WHISTLE DOWN THE WIND by Mary Hayley Bell

WHISTLE DOWN THE WIND

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KIRKUS REVIEW

A deep distrust of the adult world by the younger generation permeates this blatantly sentimental story about three children aged 12, 10, and 7 who are convinced that the desperately ill man whom they find in their barn is Jesus, returned to Earth. ""Brat""-- the 10 year old--narrates the story. She has a vivid imagination, an inappropriately profane vocabulary, and alternates between spouting the ideas of a 5-year-old and those of a 30-year-old. There is no character development, and the emotions portrayed are stilted. Brat, Swallow, and Poor Baby live with their father, their mother has long since flown off to South Africa ""with this character called Peregrine"", the adults drink too much, and the children are starved for affection and have a premature obsession for finding a ""Purpose"" in life. During the few days in which the children harbor ""Jesus"" in their barn, the adults, aided by the police, conduct a search for an escaped convict, of the especially-dangerous-to-trusting-children variety. A trite and unconvincing style renders even a brief 174 pages of text, interspersed with clever drawings, a waste of time for most readers.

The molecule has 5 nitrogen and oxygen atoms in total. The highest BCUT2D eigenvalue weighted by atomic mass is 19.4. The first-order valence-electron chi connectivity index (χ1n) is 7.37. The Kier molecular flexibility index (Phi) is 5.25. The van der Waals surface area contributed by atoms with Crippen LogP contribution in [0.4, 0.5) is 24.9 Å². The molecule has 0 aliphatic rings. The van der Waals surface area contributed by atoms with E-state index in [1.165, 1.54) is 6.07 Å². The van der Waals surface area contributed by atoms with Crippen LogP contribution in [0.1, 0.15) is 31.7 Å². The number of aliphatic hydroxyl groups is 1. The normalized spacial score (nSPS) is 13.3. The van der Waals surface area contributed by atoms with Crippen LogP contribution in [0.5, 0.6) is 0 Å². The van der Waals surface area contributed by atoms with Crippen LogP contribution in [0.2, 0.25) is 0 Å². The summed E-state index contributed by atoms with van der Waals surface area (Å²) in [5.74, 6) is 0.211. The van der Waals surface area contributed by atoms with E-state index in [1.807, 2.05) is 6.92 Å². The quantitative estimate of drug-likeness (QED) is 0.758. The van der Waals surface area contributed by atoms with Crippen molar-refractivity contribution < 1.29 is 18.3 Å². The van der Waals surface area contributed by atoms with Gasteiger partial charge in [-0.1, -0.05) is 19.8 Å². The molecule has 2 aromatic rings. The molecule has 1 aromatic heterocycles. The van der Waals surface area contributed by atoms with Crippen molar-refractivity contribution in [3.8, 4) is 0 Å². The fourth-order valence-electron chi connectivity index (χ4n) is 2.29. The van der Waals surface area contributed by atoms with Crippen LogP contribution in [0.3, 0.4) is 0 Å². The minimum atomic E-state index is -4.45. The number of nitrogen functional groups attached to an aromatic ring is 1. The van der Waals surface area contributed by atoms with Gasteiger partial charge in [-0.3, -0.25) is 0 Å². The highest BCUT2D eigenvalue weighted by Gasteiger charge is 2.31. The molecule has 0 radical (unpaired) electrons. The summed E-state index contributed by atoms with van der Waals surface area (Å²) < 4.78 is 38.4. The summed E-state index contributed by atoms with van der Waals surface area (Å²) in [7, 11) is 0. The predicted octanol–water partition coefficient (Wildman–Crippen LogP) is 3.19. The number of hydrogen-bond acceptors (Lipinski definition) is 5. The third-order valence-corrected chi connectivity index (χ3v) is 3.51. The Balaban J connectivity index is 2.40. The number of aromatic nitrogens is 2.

Pub Date: Aug. 12th, 1959
Publisher: Dutton